The vineyards that surround Priorat make up the DO Montsant, which was formed in 2001. The grapes grow alongside olive trees and forests, predominantly on limestone and granite soils. The reds are full-bodied and deep, almost as much as in Priorat and develop a velvety mouth-feel after several years of aging. Many of the vineyards are older and planted to varieties such as Garnacha, Carinena, Ull de Llebre (aka Tempranillo), Cabernet Sauvignon and Merlot.

On The Rise

One of the ‘up-and-coming’ regions is DO Costers Del Segre, which is comprised of seven separate sub-zones, each with its own character, climate, landscape and soils. The most outstanding feature that binds these sub-zones together, and has driven the dramatic improvement in wine quality, is the influx of younger, more technically educated winemakers who respect the tradition of the region and express it through more modern and innovative winemaking techniques.

There are over a dozen international and indigenous grapes grown here which are often blended to produce well-structured reds, fresh rosés and refreshing whites.


One of the most well known DO’s and the one credited with starting the ‘modernization revolution’ back in the 1970’s, is Penedés. Located between Barcelona and Tarragona, Penedés winemakers were the first in Spain to use things like stainless steel tanks and temperature controlled fermentation – very innovative for their time.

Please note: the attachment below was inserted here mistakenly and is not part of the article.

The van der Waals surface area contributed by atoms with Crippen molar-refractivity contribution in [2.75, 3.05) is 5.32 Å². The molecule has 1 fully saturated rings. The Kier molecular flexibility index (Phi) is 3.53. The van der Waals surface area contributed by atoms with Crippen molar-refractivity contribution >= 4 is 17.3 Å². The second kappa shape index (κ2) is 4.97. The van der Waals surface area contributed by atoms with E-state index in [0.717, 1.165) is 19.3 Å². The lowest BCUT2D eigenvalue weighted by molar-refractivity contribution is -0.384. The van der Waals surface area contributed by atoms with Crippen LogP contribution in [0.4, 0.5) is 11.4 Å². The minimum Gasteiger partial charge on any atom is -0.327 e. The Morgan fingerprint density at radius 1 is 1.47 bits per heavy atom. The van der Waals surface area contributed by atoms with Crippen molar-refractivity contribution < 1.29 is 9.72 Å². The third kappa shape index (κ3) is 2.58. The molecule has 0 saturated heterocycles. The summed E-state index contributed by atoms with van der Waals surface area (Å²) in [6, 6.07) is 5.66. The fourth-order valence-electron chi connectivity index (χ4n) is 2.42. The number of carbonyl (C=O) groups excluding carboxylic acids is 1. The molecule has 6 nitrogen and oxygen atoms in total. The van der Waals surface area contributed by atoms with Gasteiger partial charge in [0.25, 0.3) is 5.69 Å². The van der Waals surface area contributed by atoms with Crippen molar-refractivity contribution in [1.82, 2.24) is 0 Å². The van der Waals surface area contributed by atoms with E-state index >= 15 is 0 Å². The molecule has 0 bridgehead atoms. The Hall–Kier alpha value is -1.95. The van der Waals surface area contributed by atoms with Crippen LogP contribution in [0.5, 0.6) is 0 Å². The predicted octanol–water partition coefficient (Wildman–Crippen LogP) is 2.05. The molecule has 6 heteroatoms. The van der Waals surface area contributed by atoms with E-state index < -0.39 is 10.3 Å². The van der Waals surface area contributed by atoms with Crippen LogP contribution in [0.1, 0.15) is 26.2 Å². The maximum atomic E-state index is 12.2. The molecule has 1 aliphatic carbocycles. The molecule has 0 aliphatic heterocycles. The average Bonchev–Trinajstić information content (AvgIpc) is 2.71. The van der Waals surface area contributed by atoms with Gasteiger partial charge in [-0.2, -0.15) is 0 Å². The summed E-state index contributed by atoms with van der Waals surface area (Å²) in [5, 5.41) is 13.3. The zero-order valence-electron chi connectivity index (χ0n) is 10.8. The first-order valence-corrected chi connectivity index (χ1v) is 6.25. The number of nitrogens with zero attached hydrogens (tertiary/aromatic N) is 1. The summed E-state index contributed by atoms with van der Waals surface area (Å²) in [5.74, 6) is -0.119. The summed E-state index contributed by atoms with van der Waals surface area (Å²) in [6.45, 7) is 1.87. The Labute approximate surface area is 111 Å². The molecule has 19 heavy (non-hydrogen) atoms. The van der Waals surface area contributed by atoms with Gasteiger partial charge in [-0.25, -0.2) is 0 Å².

Unlike most of the other DO’s, the Penedés region focuses on white wines, mostly crafted from the indigenous grapes Xarel-lo, Macabeo and Parellada, although well known varieties such as Chardonnay, Riesling and Muscat are making appearances.

These are fresh wines, full of floral and citrus notes that pair perfectly with local cuisine. You’ll find some reds and rosés, which are traditionally a blend of Garnacha, Carinena, and Pinot Noir, producing elegant, complex wines.


But the biggest claim to fame of this region is Spain’s wonderful sparkling wine, Cava.  Although this bubbly may be legally produced anywhere in the country, 95% is made in Penedés.

Cava is created in the same fashion as Champagne, known in the rest of the wine world as the ‘Traditional Method’. The second fermentation is done in the bottle and the bottles must be cellared for at least 9 months. Most are made from a blend of three varieties: Macabeo (subtle aromas and balanced acidity), Xarel-lo (full bodied with fresh, lush aromas) and Parellada  (smooth and subtle but with backbone). Chardonnay is now allowed but many producers stay with the tried and true grapes.

The wines can range from dry to sweet, although producers are trending more and more to very dry, or ‘brut nature’ styles which people find more food compatible.

And Cava is a fantastic food wine, especially with some of the most famous local fare such as ‘Tortilla’ – a potato omelet, ‘Suquets de Peix’ – a fish casserole from Costa Brava, ‘Calçots’ – flame roasted green onions from Tarragona, ‘Pa amb tomáquet’ – crusty bread with crushed tomatoes, and Crema Catalan – a delicious dessert crème used to stuff pastries or served like Crème Caramel!